This is incredibly valuable because the market can now talk within itself, leading to network effects. For Google, the sign of the leap to common knowledge was when it became a verb in common knowledge (“I googled this…”), which requires an assumption that knowledge of Google is common knowledge. This took years.

For Bing, it took minutes, because they used broadcast. Perhaps not very effectively (I haven’t heard anyone say “Can you bing that?”), but the point remains.

In classical WOM, common knowledge is restricted to small groups, and the basis of previously shared common knowledge often does not exist, and has to be artificially created. Jeremy Epstein, who does Dan Pink’s marketing, had to create a “Bunko Breakfasts” series so that readers of the book (The Adventures of Johnny Bunko) could bootstrap from a mutual belief state to a common knowledge state, within a small group.

So a marketing choice between WOM and broadcast should depend on, among other things, your assessment of the distribution of common knowledge you need. If you merely want everyone to know, WOM will do. If you are happy with small groups in common knowledge state, WOM will do. If you can wait years for a message to spread so that it naturally makes the leap to common knowledge, WOM will do. But if you want instant common knowledge, even very good WOM can’t do it. You need broadcast.

And yes, broadcast requires the classical social contract to legitimize and enable it.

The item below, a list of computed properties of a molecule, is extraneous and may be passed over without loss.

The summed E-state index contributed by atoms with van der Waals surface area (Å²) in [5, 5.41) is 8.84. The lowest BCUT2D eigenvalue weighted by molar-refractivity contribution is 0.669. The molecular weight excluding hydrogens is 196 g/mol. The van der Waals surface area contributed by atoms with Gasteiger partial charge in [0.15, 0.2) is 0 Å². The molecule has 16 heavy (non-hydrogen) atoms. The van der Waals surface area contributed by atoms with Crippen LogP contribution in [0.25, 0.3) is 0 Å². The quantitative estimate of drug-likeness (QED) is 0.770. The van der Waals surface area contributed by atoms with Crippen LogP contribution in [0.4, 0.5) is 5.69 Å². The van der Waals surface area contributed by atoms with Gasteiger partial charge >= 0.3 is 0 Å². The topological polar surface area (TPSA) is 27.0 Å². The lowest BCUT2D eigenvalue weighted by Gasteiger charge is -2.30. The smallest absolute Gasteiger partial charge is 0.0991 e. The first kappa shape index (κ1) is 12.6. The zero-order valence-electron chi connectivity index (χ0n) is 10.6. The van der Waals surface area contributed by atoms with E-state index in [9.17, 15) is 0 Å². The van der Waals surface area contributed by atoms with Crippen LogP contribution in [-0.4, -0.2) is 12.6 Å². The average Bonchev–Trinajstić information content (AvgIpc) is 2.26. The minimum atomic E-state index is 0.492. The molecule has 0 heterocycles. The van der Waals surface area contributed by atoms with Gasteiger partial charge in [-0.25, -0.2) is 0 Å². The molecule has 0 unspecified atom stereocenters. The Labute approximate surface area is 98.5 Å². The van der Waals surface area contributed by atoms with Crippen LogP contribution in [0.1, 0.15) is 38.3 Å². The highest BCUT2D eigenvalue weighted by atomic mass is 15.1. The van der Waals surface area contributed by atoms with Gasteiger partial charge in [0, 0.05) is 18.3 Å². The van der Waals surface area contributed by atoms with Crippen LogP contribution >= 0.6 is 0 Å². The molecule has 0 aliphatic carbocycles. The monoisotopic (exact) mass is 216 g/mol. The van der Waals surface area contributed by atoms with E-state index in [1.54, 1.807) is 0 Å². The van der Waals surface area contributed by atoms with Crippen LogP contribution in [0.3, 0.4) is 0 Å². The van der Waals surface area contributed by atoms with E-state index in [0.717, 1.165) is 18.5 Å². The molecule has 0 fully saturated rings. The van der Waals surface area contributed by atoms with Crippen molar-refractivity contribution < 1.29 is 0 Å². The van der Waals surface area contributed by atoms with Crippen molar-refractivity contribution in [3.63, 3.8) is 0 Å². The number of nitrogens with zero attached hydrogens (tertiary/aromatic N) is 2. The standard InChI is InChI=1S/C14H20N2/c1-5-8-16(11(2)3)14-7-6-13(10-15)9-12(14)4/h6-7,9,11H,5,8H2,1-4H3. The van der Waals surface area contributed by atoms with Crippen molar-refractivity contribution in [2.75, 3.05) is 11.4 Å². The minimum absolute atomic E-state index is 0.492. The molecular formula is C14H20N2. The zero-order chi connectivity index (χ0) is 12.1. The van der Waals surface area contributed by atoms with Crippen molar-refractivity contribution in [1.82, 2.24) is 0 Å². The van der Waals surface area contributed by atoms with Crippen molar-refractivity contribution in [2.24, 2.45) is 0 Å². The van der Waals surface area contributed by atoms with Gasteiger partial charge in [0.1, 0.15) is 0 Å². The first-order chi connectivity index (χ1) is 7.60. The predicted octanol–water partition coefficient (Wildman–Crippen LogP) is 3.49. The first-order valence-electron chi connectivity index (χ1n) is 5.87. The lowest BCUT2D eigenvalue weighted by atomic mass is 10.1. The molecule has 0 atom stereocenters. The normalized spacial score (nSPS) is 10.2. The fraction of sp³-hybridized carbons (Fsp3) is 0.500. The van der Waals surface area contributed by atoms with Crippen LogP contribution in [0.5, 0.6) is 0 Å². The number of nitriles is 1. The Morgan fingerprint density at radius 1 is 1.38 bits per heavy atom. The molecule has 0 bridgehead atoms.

And even within pure WOM, if your content is remarkable enough to spread broadly and make the organic leap to common knowledge, you probably need the contract too. Google didn’t need a remarkable message because the product itself was so remarkable, but for most things that want to follow the Google diffusion model, you need a remarkable message. Which means you need to hijack attention. Which means things are at least a little adversarial and ironic. Which means you need the classical marketing contract.

D. Matthew Landry June 24, 2010 at 8:49 am

Extremely thought-provoking post, Venkat.

I buy into the notion that my time is valuable, and most broadcast marketers waste it. At the same time, I appreciate broadcast marketing that is relevant, entertaining, or triggers me to realize an unfulfilled need. Clever ways to stand out of the crowd of products and services really do work. Poorly executed broadcast just annoys.